When the silent era ended and talking pictures began, a seismic shift began in the ranks of the movie players as everyone, from major star to bit player wondered if they had what it took to adapt and change in the new environment. Countless silent stars fell by the wayside, either forced out of the movie industry or pushed down the playbill to minor parts. The humiliation felt by stars used to being gods and goddesses in the Jazz Age was acutely felt, and many of them had to readjust to lives of anonymity. This in itself was tragic enough, but for those who hung on and tried to make a living in movies, life could be tough with a new technology to adapt to and a fresh crop of stars hungry to take their place. And if there wasn’t enough pressure, occasionally the studios themselves used their influence to direct some older stars right out the door to the unemployment line. Sometimes, it was just the evolution of the industry and survival of the fittest, but other times such as in Ladies of Leisure it’s just unnecessary bullying that ultimately had a human cost.
Ladies of Leisure was directed by Frank Capra for Columbia and is primarily known for being the movie that made a star out of Barbara Stanwyck and which propelled her on a rise to the upper echelons of Hollywood, a position she remained at for the bulk of her career. The plot deals with the usual story of love on the wrong side of the tracks as Stanwyck’s “lady of leisure” falls for Ralph Graves’ wealthy artist despite the protestations of his haughty family. It’s a story told many times before and since and filmed with a decent amount of care. It’s certainly by no means a classic Capra work, but it does prove that right from the start Barbara Stanwyck had the ability and poise to be a major star. While lacking believability when trying to be the hard bitten party girl (she would pick this up in no time luckily), she handles her emotional scenes superbly and easily overcomes much of the hackneyed material in the script. Though the film is massively overlong at 100 minutes and all too often dips into the sort of turgid melodrama so ubiquitous in the early 30s, it’s undoubtedly a star making performance from Stanwyck and sets the tone nicely for this stage in her career.
The movie co stars Marie Prevost as Barbara’s best friend but sadly she doesn’t fare nearly so well and Ladies of Leisure is another textbook example of a movie with two actresses of equal talent whom the studio saw going on very different career trajectories. Miss Prevost became a big star in silent pictures, although her personal life was beset by scandal and despite strong performances in films such as The Beautiful and Damned and The Marriage Circle, by 1926 her career had peaked. The late silent era saw a series of tragedies befall Marie, starting with the loss of her contract with Warner Brothers (due in part to the aforementioned scandals), followed by the death of her mother in an automobile accident and the end of her marriage. These events took their toll and by the start of the sound era Marie Provost was addicted to alcohol, suffering from depression and binge eating. Despite her problems she adapted admirably to the demands of sound and still maintained steady work as a supporting actress.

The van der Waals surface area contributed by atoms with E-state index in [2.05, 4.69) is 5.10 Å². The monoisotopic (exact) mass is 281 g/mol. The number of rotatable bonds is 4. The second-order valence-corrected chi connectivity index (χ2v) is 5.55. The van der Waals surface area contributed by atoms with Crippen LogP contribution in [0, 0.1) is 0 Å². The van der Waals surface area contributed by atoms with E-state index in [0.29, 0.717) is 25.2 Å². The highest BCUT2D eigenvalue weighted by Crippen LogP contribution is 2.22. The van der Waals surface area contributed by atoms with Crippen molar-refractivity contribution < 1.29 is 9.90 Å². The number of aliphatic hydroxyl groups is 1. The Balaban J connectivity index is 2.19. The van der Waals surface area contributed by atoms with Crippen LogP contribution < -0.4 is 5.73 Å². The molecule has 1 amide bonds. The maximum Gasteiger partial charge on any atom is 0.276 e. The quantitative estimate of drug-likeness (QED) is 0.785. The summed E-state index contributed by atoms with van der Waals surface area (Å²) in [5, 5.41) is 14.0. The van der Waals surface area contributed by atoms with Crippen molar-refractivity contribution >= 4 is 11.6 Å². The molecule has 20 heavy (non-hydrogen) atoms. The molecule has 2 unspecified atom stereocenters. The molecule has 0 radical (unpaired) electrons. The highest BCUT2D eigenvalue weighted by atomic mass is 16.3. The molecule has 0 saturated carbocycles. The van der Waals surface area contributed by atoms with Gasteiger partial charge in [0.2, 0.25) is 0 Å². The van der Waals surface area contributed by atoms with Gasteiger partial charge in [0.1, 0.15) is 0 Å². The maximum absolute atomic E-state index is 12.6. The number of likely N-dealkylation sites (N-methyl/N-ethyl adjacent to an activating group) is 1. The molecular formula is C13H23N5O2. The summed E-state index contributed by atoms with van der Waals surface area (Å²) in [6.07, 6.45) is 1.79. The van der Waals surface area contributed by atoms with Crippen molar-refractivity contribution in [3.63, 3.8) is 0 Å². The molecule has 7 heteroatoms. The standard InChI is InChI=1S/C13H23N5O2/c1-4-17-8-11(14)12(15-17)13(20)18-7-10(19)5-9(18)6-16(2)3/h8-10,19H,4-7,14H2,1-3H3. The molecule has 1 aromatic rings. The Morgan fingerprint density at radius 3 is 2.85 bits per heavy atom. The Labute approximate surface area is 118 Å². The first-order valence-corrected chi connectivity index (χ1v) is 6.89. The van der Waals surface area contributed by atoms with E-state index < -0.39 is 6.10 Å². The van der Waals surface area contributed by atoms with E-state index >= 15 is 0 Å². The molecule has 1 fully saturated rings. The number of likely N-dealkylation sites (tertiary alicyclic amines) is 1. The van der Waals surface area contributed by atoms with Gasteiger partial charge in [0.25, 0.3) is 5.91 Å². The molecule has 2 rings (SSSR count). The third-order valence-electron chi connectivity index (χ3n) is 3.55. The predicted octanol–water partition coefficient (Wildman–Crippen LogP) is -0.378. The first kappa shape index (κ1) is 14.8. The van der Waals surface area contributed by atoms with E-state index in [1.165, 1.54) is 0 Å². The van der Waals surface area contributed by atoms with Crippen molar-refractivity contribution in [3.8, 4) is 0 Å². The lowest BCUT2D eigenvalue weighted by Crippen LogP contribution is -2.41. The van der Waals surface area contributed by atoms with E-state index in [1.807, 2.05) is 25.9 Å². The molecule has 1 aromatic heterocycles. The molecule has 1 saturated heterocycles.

In Ladies of Leisure, Marie Prevost plays Dot, the roommate and best friend of Barbara Stanwyck’s Kay. She is a fellow good time girl, but she has far more fun doing it, openly talking about her need to marry a rich man and to get as much as possible from them. She has an effervescent, impish charm about her with her cheeky smile and giggling looks. She certainly brightens up a movie which at times has a gravely serious tone and depending on how you want to look at it, you could say she almost steals the picture. Sadly, there’s a dark shadow looming over Marie Prevost’s performance in Ladies of Leisure and it comes in the form of a peculiar type of onscreen harassment. I’ve always thought that being a star in the Golden Age of Hollywood required talent and timing but it also required good presentation. At the end of the day the studio could make or break a star, and here the presentation of Marie Prevost is intended to give you one single impression – she needs to lose weight.